Portland voters on Tuesday decisively rejected a controversial ordinance meant to protect scenic views threatened by intruding developments.

With all 12 precincts reporting, the proposal was defeated, 11,793 to 7,002.

“The people have spoken. That’s what you have to go by,” said Anne Rand, a spokeswoman for Save the Soul of Portland, the group that initiated the ballot question. “We have to accept it.”

Had it been enacted, the scenic views ordinance would have made it harder for developers to erect buildings that block views of the ocean, mountains, public parks and historic buildings, and would have retroactively targeted the Portland Co. project, preventing any structure from rising more than 4 feet above 58 Fore St. It also would have created a back-door veto power over developers, giving a group of 20 citizens, or a single affected property owner, the ability to intervene during the city planning process to determine if their view was being improperly blocked.

Well-funded opponents quickly gathered against the question, including a jumble of organizations that infrequently unite behind a single cause. Their PAC, Portland’s Future, was expected to have vastly outspent the impassioned but lesser-funded group of citizens who authored the ordinance and collected signatures to place it on the ballot. Final campaign fundraising figures were not available Tuesday.

CONCERNS ABOUT GROWTH

David Farmer, spokesman for Portland’s Future, said voters saw the broad implications of the ordinance, and its ability to stifle growth around the city.

“People who normally don’t work on issues together came together because they think Question 2 is bad for the city,” Farmer said, noting that among the coalition were 17 labor unions, AARP Maine, Homeless Voices for Justice and GrowSmart Maine.

“Question 2 was very poorly written, it put at risk thoughtful projects all over the city, and voters recognized that, and they soundly rejected it,” he said.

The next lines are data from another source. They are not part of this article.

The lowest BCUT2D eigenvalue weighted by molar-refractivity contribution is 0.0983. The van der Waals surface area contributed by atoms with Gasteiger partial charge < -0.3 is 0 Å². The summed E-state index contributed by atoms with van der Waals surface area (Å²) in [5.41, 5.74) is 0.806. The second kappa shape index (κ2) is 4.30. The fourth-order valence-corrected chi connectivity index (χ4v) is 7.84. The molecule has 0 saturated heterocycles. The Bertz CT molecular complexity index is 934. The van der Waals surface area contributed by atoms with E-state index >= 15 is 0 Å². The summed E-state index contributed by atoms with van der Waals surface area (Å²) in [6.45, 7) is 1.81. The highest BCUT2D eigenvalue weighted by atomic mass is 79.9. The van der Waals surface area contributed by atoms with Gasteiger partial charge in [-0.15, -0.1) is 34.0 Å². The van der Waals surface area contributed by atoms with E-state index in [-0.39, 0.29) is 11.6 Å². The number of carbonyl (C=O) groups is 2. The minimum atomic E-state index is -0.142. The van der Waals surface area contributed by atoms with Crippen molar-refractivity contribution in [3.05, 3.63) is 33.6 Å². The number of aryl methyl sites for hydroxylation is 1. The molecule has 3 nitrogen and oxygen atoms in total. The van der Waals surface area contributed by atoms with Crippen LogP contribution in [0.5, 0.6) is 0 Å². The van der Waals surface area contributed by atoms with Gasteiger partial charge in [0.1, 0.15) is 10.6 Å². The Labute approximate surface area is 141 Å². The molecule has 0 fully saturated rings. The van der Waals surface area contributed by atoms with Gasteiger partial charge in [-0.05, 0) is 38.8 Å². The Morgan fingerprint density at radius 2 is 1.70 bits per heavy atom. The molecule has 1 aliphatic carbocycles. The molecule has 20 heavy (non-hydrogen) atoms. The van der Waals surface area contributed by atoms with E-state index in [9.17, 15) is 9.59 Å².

At the head of the donation list was CPB2, the company developing the Portland Co. complex, which contributed at least $60,000 to the PAC. It also had the most to lose. The ordinance would have retroactively applied to the massive development, potentially scuttling it entirely.

In contrast, the group of residents who came up with Question 2 raised funds through their own PAC, Save the Soul of Portland, and drew from a decidedly less wealthy donation pool.

Barbara Vestal, who wrote the ordinance, and her husband, Edwin Chester have contributed $8,000 to Save the Soul of Portland. Vestal and Chester live across the street from the Fore Street development.

Other nearby residents also have given large sums. Sherwood Hamill of Atlantic Street has given at least $4,500, and St. Lawrence Street resident Peter Macomber has given at least $4,000.

Jim Brady, a principle at CPB2, was relieved by the vote results and glad that his project can now move forward. The development was granted a zoning change in June to allow restaurants, housing, retail and taller buildings, provisions which will now stand.

“We intend to reach out to anybody and everybody in the community to move this project forward in a thoughtful manner,” Brady said. “We welcome input from anyone with thoughts.”

PROJECT CAN NOW MOVE AHEAD

Ahead for the project is the lengthy and involved site plan approval process, where citizens will have more chances to weigh in, he said.

Beyond the immediate effect on the Fore Street project, the ordinance would have created a task force to examine other views worthy of protection, and allow a group of 20 citizens or a single affected property owner to petition the city to protect a vista.

Currently, developers requesting exceptions to zoning limits, such as for height or use restrictions, don’t have to specify what they will develop, which proponents of Question 2 say devalues the public process.

Critics of the ordinance said it was never clear how the city could implement it and the city staffers purposefully held off interpreting it before the election for fear they could be accused of attempting to sway voters in the process.